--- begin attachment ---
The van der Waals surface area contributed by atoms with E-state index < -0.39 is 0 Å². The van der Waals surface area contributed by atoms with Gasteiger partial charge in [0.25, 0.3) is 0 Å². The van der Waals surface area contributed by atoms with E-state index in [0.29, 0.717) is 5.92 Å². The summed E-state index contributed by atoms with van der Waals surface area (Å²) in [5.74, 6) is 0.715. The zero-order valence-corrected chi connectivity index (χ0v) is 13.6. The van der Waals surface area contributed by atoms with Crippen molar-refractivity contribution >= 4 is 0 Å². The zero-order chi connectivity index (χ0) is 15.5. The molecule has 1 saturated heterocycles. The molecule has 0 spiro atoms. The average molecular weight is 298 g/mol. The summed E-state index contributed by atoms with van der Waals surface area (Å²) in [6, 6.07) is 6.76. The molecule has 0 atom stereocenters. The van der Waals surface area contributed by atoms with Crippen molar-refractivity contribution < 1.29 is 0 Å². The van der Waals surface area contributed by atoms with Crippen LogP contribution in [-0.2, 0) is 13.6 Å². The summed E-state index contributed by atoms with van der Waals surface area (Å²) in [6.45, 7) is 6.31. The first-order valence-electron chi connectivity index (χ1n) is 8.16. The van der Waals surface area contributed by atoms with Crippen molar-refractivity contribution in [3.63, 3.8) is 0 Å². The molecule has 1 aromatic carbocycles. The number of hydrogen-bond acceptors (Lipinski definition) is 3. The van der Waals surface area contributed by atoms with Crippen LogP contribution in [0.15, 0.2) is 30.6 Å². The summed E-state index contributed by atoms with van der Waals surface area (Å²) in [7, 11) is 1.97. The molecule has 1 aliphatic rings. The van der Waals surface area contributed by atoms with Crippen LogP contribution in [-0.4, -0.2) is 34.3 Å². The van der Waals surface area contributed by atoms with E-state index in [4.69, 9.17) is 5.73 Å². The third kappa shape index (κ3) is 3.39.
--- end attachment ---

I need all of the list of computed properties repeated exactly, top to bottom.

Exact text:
The van der Waals surface area contributed by atoms with E-state index < -0.39 is 0 Å². The van der Waals surface area contributed by atoms with Gasteiger partial charge in [0.25, 0.3) is 0 Å². The van der Waals surface area contributed by atoms with E-state index in [0.29, 0.717) is 5.92 Å². The summed E-state index contributed by atoms with van der Waals surface area (Å²) in [5.74, 6) is 0.715. The zero-order valence-corrected chi connectivity index (χ0v) is 13.6. The van der Waals surface area contributed by atoms with Crippen molar-refractivity contribution >= 4 is 0 Å². The zero-order chi connectivity index (χ0) is 15.5. The molecule has 1 saturated heterocycles. The molecule has 0 spiro atoms. The average molecular weight is 298 g/mol. The summed E-state index contributed by atoms with van der Waals surface area (Å²) in [6, 6.07) is 6.76. The molecule has 0 atom stereocenters. The van der Waals surface area contributed by atoms with Crippen molar-refractivity contribution < 1.29 is 0 Å². The van der Waals surface area contributed by atoms with Crippen LogP contribution in [-0.2, 0) is 13.6 Å². The summed E-state index contributed by atoms with van der Waals surface area (Å²) in [6.45, 7) is 6.31. The first-order valence-electron chi connectivity index (χ1n) is 8.16. The van der Waals surface area contributed by atoms with Crippen molar-refractivity contribution in [3.63, 3.8) is 0 Å². The molecule has 1 aromatic carbocycles. The number of hydrogen-bond acceptors (Lipinski definition) is 3. The van der Waals surface area contributed by atoms with Crippen LogP contribution in [0.15, 0.2) is 30.6 Å². The summed E-state index contributed by atoms with van der Waals surface area (Å²) in [7, 11) is 1.97. The molecule has 1 aliphatic rings. The van der Waals surface area contributed by atoms with Crippen LogP contribution in [-0.4, -0.2) is 34.3 Å². The van der Waals surface area contributed by atoms with E-state index in [4.69, 9.17) is 5.73 Å². The third kappa shape index (κ3) is 3.39.